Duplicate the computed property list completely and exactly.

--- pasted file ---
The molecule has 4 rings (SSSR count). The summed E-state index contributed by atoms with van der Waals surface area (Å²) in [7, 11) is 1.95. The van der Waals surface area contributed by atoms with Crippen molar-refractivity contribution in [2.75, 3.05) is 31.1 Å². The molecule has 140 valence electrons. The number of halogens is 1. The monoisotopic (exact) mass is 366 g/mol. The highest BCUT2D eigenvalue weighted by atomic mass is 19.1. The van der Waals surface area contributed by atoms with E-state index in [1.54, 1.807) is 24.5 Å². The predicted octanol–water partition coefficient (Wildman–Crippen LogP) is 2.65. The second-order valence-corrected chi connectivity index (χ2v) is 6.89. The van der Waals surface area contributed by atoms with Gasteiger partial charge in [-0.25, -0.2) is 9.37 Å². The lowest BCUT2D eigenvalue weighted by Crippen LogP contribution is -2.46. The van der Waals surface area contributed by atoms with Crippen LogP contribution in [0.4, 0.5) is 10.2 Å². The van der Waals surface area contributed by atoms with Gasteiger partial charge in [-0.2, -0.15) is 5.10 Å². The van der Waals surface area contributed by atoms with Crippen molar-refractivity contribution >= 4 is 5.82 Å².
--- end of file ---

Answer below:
The molecule has 4 rings (SSSR count). The summed E-state index contributed by atoms with van der Waals surface area (Å²) in [7, 11) is 1.95. The van der Waals surface area contributed by atoms with Crippen molar-refractivity contribution in [2.75, 3.05) is 31.1 Å². The molecule has 140 valence electrons. The number of halogens is 1. The monoisotopic (exact) mass is 366 g/mol. The highest BCUT2D eigenvalue weighted by atomic mass is 19.1. The van der Waals surface area contributed by atoms with E-state index in [1.54, 1.807) is 24.5 Å². The predicted octanol–water partition coefficient (Wildman–Crippen LogP) is 2.65. The second-order valence-corrected chi connectivity index (χ2v) is 6.89. The van der Waals surface area contributed by atoms with Gasteiger partial charge in [-0.25, -0.2) is 9.37 Å². The lowest BCUT2D eigenvalue weighted by Crippen LogP contribution is -2.46. The van der Waals surface area contributed by atoms with Crippen LogP contribution in [0.4, 0.5) is 10.2 Å². The van der Waals surface area contributed by atoms with Gasteiger partial charge in [-0.2, -0.15) is 5.10 Å². The van der Waals surface area contributed by atoms with Crippen molar-refractivity contribution >= 4 is 5.82 Å².